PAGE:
While guarantee is the only factor emphasised when it comes to ULPPs, there are other factors that can affect the potential returns and final corpus of a ULIP scheme. IRDA’s final guidelines are set to end the flexibility of withdrawing the corpus once the lock-in period comes to an end. This is one of the main factors that will lead to a lot of discomfort, as policyholders will no longer have the option of surrendering the policy to withdraw a lump sum. They will now have to compulsorily buy annuities at the rates prevailing then. Policyholders are allowed to withdraw up to 1/3rd of the corpus as lump sum, while the rest will be paid to the policyholder in the form of annuities, which will be guaranteed for life. Additionally, the regulator has made it mandatory that the insurer selling the pension policy should offer annuities too. Therefore, the policyholder will not have the choice of approaching the insurer offering the best rate at the time of vesting. This factor will also be a major irritant.

In sum, whatever your insurance agent may tell you, remember that pension plans from insurers are not the only tools available for retirement planning. One should look at exhausting the Public Provident Fund (PPF) limit, which has now been upped to Rs 1 lakh, and also consider other avenues like NPS, equity mutual funds, real estate, fixed deposits and so on, before taking a decision.

KEY POINTS:


•    According to the new ULPP guidelines, insurers have the choice of offering two types of guarantees – minimum return disclosed upfront at the time of issuing the policy, and a specific maturity benefit. The onus of providing annuities is also on the insurer.
•    ULPPS will see low investment in high-yielding instruments like equity and long-term bonds because of the need to provide a guarantee.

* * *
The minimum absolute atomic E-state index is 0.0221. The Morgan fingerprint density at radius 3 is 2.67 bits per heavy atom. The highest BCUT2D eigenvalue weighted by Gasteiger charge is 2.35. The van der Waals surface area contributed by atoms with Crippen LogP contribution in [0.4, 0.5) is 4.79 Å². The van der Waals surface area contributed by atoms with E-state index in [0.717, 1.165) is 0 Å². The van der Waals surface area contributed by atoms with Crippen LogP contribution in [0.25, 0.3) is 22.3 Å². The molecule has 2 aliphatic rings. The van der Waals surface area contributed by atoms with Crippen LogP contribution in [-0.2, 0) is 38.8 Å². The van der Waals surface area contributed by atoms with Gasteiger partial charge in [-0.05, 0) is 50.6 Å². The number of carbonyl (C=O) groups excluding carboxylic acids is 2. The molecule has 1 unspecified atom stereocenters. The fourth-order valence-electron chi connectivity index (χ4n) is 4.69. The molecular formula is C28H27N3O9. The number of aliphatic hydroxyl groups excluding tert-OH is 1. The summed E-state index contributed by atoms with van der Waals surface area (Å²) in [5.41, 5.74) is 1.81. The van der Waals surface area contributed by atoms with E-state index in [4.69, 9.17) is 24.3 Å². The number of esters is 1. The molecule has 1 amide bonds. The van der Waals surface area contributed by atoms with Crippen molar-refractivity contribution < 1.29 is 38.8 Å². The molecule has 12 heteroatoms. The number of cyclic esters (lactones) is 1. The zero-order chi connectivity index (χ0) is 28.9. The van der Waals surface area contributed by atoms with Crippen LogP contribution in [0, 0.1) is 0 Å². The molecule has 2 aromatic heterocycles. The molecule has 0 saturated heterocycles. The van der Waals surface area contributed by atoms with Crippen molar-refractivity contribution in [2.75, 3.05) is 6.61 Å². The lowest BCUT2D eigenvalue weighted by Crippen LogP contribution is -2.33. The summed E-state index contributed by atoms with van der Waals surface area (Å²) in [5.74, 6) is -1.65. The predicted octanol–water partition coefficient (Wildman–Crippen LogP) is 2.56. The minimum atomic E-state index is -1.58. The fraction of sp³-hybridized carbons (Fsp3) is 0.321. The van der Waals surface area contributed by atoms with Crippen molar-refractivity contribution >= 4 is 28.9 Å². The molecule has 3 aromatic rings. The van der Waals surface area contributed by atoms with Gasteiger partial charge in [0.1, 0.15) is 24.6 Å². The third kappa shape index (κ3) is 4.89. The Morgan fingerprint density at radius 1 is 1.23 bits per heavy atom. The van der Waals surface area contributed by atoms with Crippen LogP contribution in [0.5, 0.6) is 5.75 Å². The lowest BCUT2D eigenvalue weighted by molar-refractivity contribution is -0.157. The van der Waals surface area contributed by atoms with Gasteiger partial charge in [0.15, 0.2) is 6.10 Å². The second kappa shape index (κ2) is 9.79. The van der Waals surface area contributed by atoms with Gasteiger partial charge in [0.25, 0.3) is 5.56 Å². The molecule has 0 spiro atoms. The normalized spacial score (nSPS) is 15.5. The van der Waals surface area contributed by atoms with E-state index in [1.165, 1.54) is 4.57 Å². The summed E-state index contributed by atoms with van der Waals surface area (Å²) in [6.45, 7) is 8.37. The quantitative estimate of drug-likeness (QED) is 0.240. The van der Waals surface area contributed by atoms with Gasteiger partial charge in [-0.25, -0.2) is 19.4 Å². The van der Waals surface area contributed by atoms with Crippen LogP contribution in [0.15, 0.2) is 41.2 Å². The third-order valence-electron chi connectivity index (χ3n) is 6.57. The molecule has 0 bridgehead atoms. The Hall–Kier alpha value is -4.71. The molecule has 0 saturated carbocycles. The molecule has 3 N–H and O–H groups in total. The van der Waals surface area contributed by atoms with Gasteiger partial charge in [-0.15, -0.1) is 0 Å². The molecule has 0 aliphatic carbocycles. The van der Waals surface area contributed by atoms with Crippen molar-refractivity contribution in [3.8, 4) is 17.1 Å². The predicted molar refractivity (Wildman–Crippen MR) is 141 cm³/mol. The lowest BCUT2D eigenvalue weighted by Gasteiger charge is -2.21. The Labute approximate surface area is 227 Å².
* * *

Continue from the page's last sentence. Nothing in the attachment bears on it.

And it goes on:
•    The new guidelines are set to end the flexibility of withdrawing the corpus once the lock-in period ends and policyholders will no longer have the choice of approaching the insurer offering the best rate at the time of vesting, which will both be major irritants.
•    Pension plans from insurers are not the only tools available for retirement plans; explore other options like PPF, NPS, equity mutual funds, real estate, fixed deposits, etc.

Positives

- Guaranteed alternative will ensure some level of comfort for risk-averse policyholders.
-   In the case of the policyholder's death, dependants can withdraw the entire proceeds.
- Those looking to buy pension ULIPs will now have a wider range of products to choose from.

Negatives

- Since the guarantee has been modified, not eliminated, insurers may continue to tread cautiously by investing in safe, but low-return-yielding avenues.
- Policyholders forced to discontinue their policies will not be able to withdraw a lump sum upon surrender. A part of the corpus (2/3rd) will have to be converted into annuities.
- Since the insurer selling the product will be responsible for offering annuities, policyholders cannot approach the insurer offering the best rate.

 

Find More Articles on: DSIJ Magazine, Insurance, Personal Finance, Insurance, Life Insurance, Pension Plan, Product, Mid Cap